Student Life: Social Skills and Emotional Understanding

Social Skills and Emotional Understanding

Social and emotional readiness is especially important for success in academics and life for students with learning disabilities.

Throughout the day, students learn skills to help them build self-esteem and the confidence to take the risks inherent in learning new information. Our students are developing social skills and emotional understanding in the classroom, at lunch and recess, during Silent Meeting, and in other less-structured group settings. Increasing self-awareness and confidence allows students to be more focused on learning. When they realize that it is okay to make mistakes, they take more risks and stretch themselves academically. As their social skills develop, students form stronger relationships with peers and teachers.

Social Skills and Emotional Understanding in the Lower School

Starting with our youngest classes, social skills and emotional understanding are explicitly taught and integrated into the curriculum. Students learn how to identify, recognize, and regulate emotions, build communication skills, organize their bodies, develop social awareness, and use language to problem-solve. The RULER program (Recognize, Understand, Label, Express, Regulate), created by Dr. Marc Brackett of Yale University, is at the heart of our social and emotional curriculum. Each classroom works together to create a class charter that identifies five to six actions to support one another to establish a supportive, positive climate in the classroom. The oldest lower school students take part in Healthy Choices, a curriculum designed to provide guidance as they face the particular challenges of pre-adolescence and adolescence.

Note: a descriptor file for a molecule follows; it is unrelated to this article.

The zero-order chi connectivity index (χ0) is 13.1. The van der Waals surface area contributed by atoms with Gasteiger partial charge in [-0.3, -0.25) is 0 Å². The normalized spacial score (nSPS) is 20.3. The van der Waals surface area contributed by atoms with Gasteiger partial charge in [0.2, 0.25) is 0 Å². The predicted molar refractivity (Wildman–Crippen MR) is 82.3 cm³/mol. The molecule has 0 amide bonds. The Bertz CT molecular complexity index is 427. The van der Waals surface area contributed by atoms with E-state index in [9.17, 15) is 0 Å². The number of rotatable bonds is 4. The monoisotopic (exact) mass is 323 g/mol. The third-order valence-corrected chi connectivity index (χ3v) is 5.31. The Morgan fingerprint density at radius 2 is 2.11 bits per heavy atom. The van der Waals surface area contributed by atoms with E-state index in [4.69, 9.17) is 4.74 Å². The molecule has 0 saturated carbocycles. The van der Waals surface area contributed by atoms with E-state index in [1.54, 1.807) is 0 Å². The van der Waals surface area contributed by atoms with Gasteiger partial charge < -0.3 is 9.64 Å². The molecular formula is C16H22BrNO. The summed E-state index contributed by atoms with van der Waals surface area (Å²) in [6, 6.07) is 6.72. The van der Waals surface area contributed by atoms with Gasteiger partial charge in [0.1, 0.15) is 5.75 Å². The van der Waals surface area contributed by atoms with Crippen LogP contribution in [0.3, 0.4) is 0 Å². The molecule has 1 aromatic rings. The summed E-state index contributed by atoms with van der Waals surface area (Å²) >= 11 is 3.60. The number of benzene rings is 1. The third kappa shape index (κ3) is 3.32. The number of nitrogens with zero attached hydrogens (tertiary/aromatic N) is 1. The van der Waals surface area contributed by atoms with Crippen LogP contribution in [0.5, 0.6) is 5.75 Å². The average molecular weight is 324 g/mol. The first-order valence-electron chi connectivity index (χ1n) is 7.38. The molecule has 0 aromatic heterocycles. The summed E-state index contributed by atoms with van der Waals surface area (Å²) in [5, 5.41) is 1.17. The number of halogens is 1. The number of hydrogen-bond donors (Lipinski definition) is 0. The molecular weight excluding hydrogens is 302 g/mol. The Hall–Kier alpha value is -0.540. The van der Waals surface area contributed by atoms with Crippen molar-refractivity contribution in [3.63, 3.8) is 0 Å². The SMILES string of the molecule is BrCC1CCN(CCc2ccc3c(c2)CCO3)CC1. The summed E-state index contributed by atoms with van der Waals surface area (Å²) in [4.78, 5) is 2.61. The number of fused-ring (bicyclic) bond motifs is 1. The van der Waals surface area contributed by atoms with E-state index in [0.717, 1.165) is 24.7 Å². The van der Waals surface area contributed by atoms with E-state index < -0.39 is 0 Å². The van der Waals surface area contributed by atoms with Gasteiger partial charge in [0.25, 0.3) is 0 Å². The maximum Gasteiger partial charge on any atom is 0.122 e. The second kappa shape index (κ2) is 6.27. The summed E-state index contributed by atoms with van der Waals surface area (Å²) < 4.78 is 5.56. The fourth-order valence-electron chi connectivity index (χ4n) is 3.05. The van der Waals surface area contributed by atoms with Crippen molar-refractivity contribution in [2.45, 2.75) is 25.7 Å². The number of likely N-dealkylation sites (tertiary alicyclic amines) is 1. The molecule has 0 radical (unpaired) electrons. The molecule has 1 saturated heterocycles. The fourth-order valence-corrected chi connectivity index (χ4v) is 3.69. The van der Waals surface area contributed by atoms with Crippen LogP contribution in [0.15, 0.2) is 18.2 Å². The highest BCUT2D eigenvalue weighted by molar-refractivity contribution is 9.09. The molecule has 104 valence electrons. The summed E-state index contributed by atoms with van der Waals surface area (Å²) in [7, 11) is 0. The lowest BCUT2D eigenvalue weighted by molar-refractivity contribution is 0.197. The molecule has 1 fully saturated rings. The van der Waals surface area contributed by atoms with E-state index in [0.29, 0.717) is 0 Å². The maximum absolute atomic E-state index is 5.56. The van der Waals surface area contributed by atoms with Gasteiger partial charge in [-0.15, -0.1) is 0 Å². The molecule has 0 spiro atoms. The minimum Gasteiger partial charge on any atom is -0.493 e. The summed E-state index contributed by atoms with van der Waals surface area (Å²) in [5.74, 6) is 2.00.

Social Skills and Emotional Understanding in the Middle School

The work students began in the lower school with the RULER program is continued in the middle school. Homeroom is a key piece of the support network for middle school students. Teachers get to know students in their homerooms, and serve as a resource for students throughout the school year. Every student starts and ends his/her/their day in a homeroom class of twelve students with two teachers. Homeroom teachers are also the primary point of contact with parents. The Healthy Choices curriculum teaches students the skills necessary to make good choices as they navigate the challenges that all middle school students face: physical changes, social challenges, growing independence, and peer pressure.

Social Skills and Emotional Understanding in the Upper School

The upper school advisory program anchors students’ social skills and emotional understanding. Every upper school student is assigned a faculty advisor for the duration of the school year. Students begin and end each day in their advisory group of five to eight students. Advisors serve as mentors and guides for students, helping them advocate for support in the areas in which they struggle and for more advanced materials or curricula in areas in which they excel. Advisors make sure every student gets what he/she/they need and play a key role in parent communication. Students participate in a Health and Wellness curriculum in which they learn about and discuss a range of topics, including but not limited to nutrition, exercise, tobacco, drugs and alcohol, sexual health, and global health issues. The course also addresses skills such as goal setting, decision making, and problem solving that are important for lifelong well-being.